Workers in Dallas have been passing through neighborhoods to hand out educational materials, drain standing water and apply larvicide to puddles. Other communities are providing tablets to kill mosquito larvae, and using automated phone messages and social media to spread the word.
The strategies were implemented this summer as the virus has infected hundreds of people and killed more than 20 others across Texas. The Dallas County area has been the hardest hit, with about 300 falling ill.
Officials have not ruled out doing more aerial spraying.
The current West Nile outbreak is one of the largest in the U.S., with four times the usual number of cases for this time of year, federal health officials said.
It's still too early to say how bad the year will end up because most infections are reported in August and September. But never before have so many illnesses been reported this early, said Dr. Lyle Petersen, of the Centers for Disease Control and Prevention.
"We're in the midst of one of the largest West Nile outbreaks ever seen in the United States," said Petersen, who oversees the CDC's mosquito-borne illness programs.
So far, 1,118 illnesses have been reported, about half of them in Texas. In an average year, fewer than 300 cases are reported by mid-August. There have also been 41 deaths this year, the CDC said.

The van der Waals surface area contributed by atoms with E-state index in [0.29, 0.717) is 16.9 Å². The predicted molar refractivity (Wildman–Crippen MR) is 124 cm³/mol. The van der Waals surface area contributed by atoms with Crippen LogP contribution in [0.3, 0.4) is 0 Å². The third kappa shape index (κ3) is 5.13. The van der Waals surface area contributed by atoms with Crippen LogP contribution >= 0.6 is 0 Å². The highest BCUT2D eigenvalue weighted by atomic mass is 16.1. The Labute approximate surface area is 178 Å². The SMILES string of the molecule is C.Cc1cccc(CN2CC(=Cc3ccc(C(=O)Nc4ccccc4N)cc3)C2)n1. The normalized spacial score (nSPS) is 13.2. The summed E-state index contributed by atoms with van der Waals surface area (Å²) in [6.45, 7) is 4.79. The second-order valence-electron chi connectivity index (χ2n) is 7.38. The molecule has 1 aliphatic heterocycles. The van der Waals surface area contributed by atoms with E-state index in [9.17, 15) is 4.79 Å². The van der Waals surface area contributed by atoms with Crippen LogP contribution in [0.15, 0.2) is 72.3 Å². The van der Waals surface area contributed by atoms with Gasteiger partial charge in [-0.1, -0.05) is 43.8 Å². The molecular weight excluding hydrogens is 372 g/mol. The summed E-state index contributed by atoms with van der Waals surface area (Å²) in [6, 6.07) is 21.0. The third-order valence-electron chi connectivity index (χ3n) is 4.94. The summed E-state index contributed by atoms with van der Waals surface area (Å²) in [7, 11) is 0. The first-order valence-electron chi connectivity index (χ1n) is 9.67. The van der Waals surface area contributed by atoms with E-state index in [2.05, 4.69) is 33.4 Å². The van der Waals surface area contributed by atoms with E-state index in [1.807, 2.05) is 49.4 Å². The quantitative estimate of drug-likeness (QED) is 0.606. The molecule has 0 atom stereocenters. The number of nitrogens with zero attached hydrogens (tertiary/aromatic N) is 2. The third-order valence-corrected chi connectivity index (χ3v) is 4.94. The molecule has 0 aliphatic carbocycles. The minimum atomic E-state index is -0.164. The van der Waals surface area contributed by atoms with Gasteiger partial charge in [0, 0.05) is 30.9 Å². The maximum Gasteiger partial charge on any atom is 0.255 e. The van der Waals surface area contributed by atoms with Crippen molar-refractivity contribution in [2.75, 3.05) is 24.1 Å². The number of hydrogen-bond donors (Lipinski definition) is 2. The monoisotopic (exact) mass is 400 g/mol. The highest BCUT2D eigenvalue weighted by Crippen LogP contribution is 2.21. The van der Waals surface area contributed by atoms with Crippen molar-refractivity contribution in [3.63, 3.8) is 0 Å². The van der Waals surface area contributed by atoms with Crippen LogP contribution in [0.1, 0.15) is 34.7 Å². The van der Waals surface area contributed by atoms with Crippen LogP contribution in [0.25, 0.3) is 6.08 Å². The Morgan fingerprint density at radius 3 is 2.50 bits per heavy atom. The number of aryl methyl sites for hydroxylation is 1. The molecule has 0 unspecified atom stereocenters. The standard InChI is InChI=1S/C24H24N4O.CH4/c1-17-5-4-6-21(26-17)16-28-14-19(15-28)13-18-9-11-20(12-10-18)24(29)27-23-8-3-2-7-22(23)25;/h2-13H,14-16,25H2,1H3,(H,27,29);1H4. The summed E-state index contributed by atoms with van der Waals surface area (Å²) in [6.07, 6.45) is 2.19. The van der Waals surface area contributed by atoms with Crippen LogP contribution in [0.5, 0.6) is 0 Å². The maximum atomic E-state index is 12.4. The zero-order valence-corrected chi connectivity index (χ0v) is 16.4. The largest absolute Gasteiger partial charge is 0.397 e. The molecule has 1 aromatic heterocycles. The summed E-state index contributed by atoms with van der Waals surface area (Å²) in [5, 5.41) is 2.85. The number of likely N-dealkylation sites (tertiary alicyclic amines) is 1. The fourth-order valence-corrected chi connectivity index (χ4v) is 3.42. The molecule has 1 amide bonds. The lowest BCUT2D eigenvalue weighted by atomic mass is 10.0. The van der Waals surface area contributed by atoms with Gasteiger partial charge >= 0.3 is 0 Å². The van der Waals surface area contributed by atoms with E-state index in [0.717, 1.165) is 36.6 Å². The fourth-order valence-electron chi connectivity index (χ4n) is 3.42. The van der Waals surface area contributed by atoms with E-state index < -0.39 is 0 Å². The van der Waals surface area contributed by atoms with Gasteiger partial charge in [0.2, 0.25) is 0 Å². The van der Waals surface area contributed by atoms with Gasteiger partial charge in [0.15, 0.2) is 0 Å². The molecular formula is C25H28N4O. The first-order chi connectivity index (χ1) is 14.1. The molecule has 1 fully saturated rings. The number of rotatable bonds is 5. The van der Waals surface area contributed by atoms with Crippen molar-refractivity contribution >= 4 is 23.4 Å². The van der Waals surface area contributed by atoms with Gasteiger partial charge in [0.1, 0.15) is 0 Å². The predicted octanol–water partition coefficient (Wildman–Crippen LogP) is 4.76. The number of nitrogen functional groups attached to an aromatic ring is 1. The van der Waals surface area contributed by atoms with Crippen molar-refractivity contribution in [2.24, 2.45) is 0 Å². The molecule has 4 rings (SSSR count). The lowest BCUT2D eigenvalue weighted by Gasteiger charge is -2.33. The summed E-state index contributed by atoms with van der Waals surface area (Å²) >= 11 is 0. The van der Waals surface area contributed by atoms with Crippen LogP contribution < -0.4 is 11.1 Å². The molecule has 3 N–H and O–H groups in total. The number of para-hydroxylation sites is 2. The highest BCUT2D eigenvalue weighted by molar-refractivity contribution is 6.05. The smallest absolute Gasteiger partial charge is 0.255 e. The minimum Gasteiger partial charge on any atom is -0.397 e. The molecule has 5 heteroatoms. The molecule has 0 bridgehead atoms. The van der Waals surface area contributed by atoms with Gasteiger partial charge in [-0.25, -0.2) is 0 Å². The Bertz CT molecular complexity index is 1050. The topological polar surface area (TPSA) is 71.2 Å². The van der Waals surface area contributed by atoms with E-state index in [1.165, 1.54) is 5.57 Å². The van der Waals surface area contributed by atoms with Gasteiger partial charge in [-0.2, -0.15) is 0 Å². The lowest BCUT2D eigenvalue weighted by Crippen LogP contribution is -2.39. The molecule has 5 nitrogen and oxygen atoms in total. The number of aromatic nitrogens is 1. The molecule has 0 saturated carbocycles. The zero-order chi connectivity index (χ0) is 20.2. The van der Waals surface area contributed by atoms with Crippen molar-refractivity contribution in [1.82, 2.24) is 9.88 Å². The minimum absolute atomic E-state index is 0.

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The freezing and near-freezing rain that swooped into Central Texas overnight prompted numerous school closings and delays and made for a harrowing morning commute on Friday.
A man is charged with murder in the shooting death Wednesday of a woman at a North Austin auto repair shop, police said Friday.
A man is expected to survive after being stabbed in the head at the Salvation Army shelter in Downtown Austin at about 3:45 a.m. Friday.
As the Austin area prepares itself for an impending winter storm on Friday, Dec. 6, many schools have already announced delays.
It's the first criminal charge following a yearlong criminal investigation into the Cancer Prevention and Research Institute of Texas.
With freezing temperatures pushing through the region, heating systems will likely be working overtime, which can bring rising energy bills.